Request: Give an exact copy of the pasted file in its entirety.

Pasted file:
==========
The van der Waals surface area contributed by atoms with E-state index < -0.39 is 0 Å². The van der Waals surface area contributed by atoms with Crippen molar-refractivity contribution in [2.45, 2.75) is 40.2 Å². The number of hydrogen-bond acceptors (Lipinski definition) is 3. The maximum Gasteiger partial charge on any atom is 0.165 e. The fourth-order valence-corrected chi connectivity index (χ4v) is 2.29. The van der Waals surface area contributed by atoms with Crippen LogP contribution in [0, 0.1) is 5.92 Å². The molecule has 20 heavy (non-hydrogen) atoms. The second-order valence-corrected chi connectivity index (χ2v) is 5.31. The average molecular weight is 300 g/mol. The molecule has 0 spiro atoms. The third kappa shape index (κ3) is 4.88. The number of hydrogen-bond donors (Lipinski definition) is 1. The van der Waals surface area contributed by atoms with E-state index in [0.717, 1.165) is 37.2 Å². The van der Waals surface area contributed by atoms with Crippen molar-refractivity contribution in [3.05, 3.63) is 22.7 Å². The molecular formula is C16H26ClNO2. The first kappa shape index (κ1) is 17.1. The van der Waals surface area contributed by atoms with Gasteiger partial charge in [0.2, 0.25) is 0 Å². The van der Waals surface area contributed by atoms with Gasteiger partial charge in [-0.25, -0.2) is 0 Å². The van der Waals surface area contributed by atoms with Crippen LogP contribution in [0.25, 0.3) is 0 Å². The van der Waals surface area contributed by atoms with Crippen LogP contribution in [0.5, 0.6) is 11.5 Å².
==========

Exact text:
The van der Waals surface area contributed by atoms with E-state index < -0.39 is 0 Å². The van der Waals surface area contributed by atoms with Crippen molar-refractivity contribution in [2.45, 2.75) is 40.2 Å². The number of hydrogen-bond acceptors (Lipinski definition) is 3. The maximum Gasteiger partial charge on any atom is 0.165 e. The fourth-order valence-corrected chi connectivity index (χ4v) is 2.29. The van der Waals surface area contributed by atoms with Crippen LogP contribution in [0, 0.1) is 5.92 Å². The molecule has 20 heavy (non-hydrogen) atoms. The second-order valence-corrected chi connectivity index (χ2v) is 5.31. The average molecular weight is 300 g/mol. The molecule has 0 spiro atoms. The third kappa shape index (κ3) is 4.88. The number of hydrogen-bond donors (Lipinski definition) is 1. The van der Waals surface area contributed by atoms with E-state index in [0.717, 1.165) is 37.2 Å². The van der Waals surface area contributed by atoms with Crippen molar-refractivity contribution in [3.05, 3.63) is 22.7 Å². The molecular formula is C16H26ClNO2. The first kappa shape index (κ1) is 17.1. The van der Waals surface area contributed by atoms with Gasteiger partial charge in [0.2, 0.25) is 0 Å². The van der Waals surface area contributed by atoms with Gasteiger partial charge in [-0.25, -0.2) is 0 Å². The van der Waals surface area contributed by atoms with Crippen LogP contribution in [0.25, 0.3) is 0 Å². The van der Waals surface area contributed by atoms with Crippen LogP contribution in [0.5, 0.6) is 11.5 Å².